When I took this photo, I felt a lot of emotion. Disgust. Elation. Anger. Freedom. Fear. Mostly fear. I feared that the moment I threw the meds away, I’d need them. I feared doctors would be right and I couldn’t live a “normal” life without them. I feared that I wouldn’t be able to overcome the depression and anxiety that had crippled me for three decades. I feared letting go of who I used to be. I feared being different. I feared feeling. I feared change. I feared.

Though the detox was “over,” I was still messy, emotional, overweight and confused. I had known I needed to get the meds out of my system if I wanted to survive but they had been a part of me for so long. A part of my habit. Filling scripts. Smoking cigarettes. Picking up meds. Doctor’s appointments for more scripts. Pop a pill here. Pop a pill there. Cigarette. Take a painkiller. With food. Without food. With a drink. A cigarette. With another drink. Another painkiller. Another pill. Upper. Downer. Whatever. Numb numb numb. Time for a smoke. Dinner meds. Another drink… It was my routine and habit for 12 years—a habit that nearly killed me.

Taking responsibility

I was desperate for the change but more importantly, I was ready for that change. As much as my husband wanted change for me, he couldn’t do it. I had to do it.

I thought “well, shit… I got myself here and I’m the only one that can get myself out.”

I was ready to take responsibility for my actions. I was ready to put the work in to change this death sentence. The detox was excruciating and I knew this was only the beginning.

Forgiveness… for myself

I forgave myself and threw away the past habits along with these meds.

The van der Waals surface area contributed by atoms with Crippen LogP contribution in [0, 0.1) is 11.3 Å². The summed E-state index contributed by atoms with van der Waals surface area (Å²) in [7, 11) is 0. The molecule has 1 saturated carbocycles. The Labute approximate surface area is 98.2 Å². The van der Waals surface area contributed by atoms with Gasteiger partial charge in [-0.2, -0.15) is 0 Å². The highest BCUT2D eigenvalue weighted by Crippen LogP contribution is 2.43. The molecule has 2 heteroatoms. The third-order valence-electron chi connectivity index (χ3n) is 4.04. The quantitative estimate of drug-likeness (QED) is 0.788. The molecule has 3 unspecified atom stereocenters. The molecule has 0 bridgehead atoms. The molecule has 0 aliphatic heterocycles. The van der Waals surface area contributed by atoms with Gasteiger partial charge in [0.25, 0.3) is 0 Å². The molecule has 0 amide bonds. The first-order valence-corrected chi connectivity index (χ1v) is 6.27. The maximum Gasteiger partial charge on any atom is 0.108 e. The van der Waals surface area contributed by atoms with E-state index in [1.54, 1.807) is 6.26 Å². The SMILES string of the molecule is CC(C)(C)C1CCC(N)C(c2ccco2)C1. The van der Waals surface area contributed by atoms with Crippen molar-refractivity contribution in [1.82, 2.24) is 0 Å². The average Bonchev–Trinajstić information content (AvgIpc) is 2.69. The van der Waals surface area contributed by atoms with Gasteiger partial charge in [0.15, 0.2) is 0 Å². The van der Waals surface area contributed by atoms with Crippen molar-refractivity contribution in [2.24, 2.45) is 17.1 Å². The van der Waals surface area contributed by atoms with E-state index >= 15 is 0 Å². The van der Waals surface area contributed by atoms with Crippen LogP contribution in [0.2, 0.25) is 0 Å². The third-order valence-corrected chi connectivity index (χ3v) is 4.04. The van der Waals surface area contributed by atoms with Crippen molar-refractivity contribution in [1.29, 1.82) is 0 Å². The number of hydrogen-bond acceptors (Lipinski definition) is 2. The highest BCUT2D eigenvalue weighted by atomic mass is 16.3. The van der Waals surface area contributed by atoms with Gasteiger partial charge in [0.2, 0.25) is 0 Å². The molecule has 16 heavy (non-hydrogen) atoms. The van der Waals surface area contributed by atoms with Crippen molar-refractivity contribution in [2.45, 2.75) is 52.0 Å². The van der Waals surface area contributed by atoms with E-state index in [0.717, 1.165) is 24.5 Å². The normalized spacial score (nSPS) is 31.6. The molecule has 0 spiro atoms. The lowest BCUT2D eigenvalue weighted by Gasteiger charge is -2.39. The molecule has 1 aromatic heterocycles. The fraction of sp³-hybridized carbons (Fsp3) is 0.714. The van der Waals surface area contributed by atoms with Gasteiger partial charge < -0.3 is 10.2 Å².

I believed without a doubt that my body could heal. I knew it in the soul that I had been so disconnected from that I could reconnect and thrive.

For the next 10 months after the detox, I devoted myself to walking, working out, meditation, yoga and healthy eating. I faced emotional eating issues, addiction and the negative voice constantly playing in my head with stories of unworthiness, shame and guilt. Step by step, thought by thought I got stronger and practiced new habits. I sweat and breathed out the 80 pound burden of suffering that I had been carrying around.

Today is the day

Today is the day. Today is always a day for new beginnings. Today marks seven years that I have been living medication free, loving life, truly happy… with unshakable peace and unconditional love. This is the life doctors told me I’d never have. I’m still practicing the same healthy habits and have kept that 80 pounds of extra weight off.

Gradual changes over time add up to different habits, which make up a different life. I hope you are ready to start. Self-awareness and self-responsibility are the first tools you need to start living the life you have always dreamed of.

You can do it. Start now.

Happy New Year my friends. Many blessings and peace to you.

Cyndi Roberts - inspirational success story - overcoming bipolar disorder, anxiety, depression and addiction.